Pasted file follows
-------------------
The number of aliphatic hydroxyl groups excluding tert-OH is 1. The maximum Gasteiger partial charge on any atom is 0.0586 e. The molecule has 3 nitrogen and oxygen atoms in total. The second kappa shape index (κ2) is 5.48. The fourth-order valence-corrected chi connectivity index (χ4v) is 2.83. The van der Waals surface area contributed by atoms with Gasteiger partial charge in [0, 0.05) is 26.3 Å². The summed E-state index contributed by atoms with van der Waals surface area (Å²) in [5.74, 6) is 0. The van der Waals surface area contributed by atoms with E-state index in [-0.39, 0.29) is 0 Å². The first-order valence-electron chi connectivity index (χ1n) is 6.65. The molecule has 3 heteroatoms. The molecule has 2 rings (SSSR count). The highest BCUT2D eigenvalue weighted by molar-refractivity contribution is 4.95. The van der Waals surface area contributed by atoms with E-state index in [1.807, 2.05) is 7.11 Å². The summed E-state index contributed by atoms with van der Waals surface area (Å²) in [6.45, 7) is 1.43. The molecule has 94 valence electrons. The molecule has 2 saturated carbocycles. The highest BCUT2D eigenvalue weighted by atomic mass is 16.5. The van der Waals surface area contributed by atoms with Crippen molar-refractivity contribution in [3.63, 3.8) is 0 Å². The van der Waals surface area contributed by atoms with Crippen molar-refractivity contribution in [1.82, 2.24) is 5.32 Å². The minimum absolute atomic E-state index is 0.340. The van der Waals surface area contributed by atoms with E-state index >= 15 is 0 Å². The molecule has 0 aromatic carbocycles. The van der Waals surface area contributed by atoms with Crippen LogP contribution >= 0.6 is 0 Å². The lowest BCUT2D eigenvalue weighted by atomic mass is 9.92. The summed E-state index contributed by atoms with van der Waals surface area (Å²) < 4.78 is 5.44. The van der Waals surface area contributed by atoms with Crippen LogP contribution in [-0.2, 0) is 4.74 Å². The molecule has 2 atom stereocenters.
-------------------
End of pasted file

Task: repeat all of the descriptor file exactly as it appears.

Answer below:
The number of aliphatic hydroxyl groups excluding tert-OH is 1. The maximum Gasteiger partial charge on any atom is 0.0586 e. The molecule has 3 nitrogen and oxygen atoms in total. The second kappa shape index (κ2) is 5.48. The fourth-order valence-corrected chi connectivity index (χ4v) is 2.83. The van der Waals surface area contributed by atoms with Gasteiger partial charge in [0, 0.05) is 26.3 Å². The summed E-state index contributed by atoms with van der Waals surface area (Å²) in [5.74, 6) is 0. The van der Waals surface area contributed by atoms with E-state index in [-0.39, 0.29) is 0 Å². The first-order valence-electron chi connectivity index (χ1n) is 6.65. The molecule has 3 heteroatoms. The molecule has 2 rings (SSSR count). The highest BCUT2D eigenvalue weighted by molar-refractivity contribution is 4.95. The van der Waals surface area contributed by atoms with E-state index in [1.807, 2.05) is 7.11 Å². The summed E-state index contributed by atoms with van der Waals surface area (Å²) in [6.45, 7) is 1.43. The molecule has 94 valence electrons. The molecule has 2 saturated carbocycles. The highest BCUT2D eigenvalue weighted by atomic mass is 16.5. The van der Waals surface area contributed by atoms with Crippen molar-refractivity contribution in [3.63, 3.8) is 0 Å². The van der Waals surface area contributed by atoms with Crippen molar-refractivity contribution in [1.82, 2.24) is 5.32 Å². The minimum absolute atomic E-state index is 0.340. The van der Waals surface area contributed by atoms with E-state index >= 15 is 0 Å². The molecule has 0 aromatic carbocycles. The van der Waals surface area contributed by atoms with Crippen LogP contribution >= 0.6 is 0 Å². The lowest BCUT2D eigenvalue weighted by atomic mass is 9.92. The summed E-state index contributed by atoms with van der Waals surface area (Å²) < 4.78 is 5.44. The van der Waals surface area contributed by atoms with Crippen LogP contribution in [-0.2, 0) is 4.74 Å². The molecule has 2 atom stereocenters.